We’re doing all the stuff that I think leading companies should do. We’re creating prototypes ahead of time. We’re testing well in advance of launches. We have our core list of supporters who are not friends and family, but like outside customers that want to get early access and we share with them.
Just being ahead of the curve and having customer success teams work with that, and make sure that that feedback there gets directly sent to a member of the hardware team and the software team. I don’t think you can afford to have these different layers of bureaucracy and have it filter through a lot of people. I like when it gets right to the people who are working on products.
Ledge: So, last question. You maybe are a fan of The Office, as I am. There’s a great episode where Jim is messing with Dwight and he starts sending faxes to Dwight from future Dwight, and he warns him that their coffee is poisoned. So he’s messing with him.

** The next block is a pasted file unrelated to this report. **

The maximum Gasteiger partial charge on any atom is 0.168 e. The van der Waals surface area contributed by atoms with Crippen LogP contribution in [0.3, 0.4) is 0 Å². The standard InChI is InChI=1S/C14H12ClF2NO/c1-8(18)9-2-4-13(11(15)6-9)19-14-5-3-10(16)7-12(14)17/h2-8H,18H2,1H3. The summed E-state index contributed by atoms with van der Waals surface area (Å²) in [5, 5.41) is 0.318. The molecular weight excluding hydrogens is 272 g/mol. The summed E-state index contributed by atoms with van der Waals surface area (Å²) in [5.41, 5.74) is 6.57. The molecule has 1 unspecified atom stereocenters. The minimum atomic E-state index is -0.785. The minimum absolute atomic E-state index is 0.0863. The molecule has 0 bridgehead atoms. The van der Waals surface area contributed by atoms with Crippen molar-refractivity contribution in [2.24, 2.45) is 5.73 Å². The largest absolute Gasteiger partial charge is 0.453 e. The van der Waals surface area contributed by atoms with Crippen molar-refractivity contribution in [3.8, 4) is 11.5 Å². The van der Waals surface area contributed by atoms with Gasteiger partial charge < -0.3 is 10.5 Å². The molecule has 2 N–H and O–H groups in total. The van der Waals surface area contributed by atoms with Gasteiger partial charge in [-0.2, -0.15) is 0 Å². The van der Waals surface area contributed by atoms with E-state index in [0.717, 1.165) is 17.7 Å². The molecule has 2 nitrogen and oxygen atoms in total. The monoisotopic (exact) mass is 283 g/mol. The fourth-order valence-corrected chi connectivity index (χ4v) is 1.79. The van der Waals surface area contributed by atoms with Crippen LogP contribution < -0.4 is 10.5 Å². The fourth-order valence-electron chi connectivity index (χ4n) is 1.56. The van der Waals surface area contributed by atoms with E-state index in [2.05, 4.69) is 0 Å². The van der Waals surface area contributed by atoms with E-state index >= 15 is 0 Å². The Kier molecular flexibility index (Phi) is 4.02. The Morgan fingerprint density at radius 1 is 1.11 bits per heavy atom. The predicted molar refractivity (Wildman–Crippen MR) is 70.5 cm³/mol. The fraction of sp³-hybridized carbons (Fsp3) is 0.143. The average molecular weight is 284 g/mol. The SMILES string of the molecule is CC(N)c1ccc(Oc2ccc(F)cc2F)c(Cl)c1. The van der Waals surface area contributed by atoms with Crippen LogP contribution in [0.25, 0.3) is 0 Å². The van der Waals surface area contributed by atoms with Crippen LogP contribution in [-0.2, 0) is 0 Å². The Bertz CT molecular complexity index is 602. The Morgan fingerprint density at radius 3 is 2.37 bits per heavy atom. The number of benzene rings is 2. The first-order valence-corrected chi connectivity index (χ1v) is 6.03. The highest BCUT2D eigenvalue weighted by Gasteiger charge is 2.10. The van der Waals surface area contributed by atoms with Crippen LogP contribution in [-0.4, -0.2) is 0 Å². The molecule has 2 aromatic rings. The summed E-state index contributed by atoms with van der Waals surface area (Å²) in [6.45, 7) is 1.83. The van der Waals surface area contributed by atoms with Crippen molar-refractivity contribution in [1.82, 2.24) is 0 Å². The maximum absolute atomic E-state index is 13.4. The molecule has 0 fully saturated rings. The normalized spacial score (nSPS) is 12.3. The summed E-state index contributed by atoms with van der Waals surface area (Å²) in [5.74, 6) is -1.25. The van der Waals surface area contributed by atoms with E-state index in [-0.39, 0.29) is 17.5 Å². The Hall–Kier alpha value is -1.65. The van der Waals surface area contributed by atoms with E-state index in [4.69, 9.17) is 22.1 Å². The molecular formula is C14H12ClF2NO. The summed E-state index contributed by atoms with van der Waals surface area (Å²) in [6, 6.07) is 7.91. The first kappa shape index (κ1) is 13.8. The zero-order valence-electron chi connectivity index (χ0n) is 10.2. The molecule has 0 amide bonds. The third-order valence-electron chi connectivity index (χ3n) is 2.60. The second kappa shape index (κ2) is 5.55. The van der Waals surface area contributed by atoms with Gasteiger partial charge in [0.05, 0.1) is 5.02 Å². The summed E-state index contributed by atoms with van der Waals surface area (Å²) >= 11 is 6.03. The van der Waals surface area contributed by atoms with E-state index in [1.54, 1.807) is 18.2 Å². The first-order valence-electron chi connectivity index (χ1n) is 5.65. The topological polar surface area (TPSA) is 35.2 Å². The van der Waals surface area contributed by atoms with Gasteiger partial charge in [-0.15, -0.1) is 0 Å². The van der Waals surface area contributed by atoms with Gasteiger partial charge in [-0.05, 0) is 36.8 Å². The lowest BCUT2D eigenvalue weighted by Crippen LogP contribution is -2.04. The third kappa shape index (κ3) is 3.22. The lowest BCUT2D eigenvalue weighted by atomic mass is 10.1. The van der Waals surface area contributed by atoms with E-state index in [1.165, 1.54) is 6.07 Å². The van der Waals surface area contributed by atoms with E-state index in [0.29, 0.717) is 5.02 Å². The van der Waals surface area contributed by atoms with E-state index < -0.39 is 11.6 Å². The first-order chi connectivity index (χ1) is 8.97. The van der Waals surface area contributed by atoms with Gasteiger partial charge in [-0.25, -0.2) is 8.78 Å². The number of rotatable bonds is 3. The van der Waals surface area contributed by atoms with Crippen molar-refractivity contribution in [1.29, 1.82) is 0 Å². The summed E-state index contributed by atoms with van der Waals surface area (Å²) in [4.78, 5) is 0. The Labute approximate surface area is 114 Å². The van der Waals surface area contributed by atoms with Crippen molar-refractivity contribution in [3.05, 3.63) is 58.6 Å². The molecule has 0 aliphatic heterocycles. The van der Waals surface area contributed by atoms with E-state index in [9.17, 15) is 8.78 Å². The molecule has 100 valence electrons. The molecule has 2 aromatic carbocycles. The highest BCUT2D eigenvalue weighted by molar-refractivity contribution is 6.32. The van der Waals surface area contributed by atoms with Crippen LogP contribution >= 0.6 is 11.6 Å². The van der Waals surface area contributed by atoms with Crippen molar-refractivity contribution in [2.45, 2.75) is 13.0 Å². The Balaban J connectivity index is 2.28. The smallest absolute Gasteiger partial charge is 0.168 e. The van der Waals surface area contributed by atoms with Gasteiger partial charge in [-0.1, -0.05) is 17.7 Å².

I wonder, if you could be future Keith and send a fax back to yourself, I give you a piece of paper and a Sharpie for 10 years ago, what’s your, “The coffee is poisoned?” What warning do you give yourself if you get one chance?
Keith: I’d say, don’t be afraid of any technology. Your company and you can do it all.
I think, for me specifically not being an engineer, not studying engineering in college, things felt exotic to me at the beginning. I thought that we couldn’t do stuff, or it was only in the realm of certain other groups of people. But really, if you find the right people and have them on your team, you can do anything.
I think that’s important for us and for any company that really wants to be aggressive about inventing and creating great products.
Ledge: Great insights, Keith. Thank you so much for joining us. It’s been really cool talking about your business.
Keith: I appreciate it. Thanks for having me on.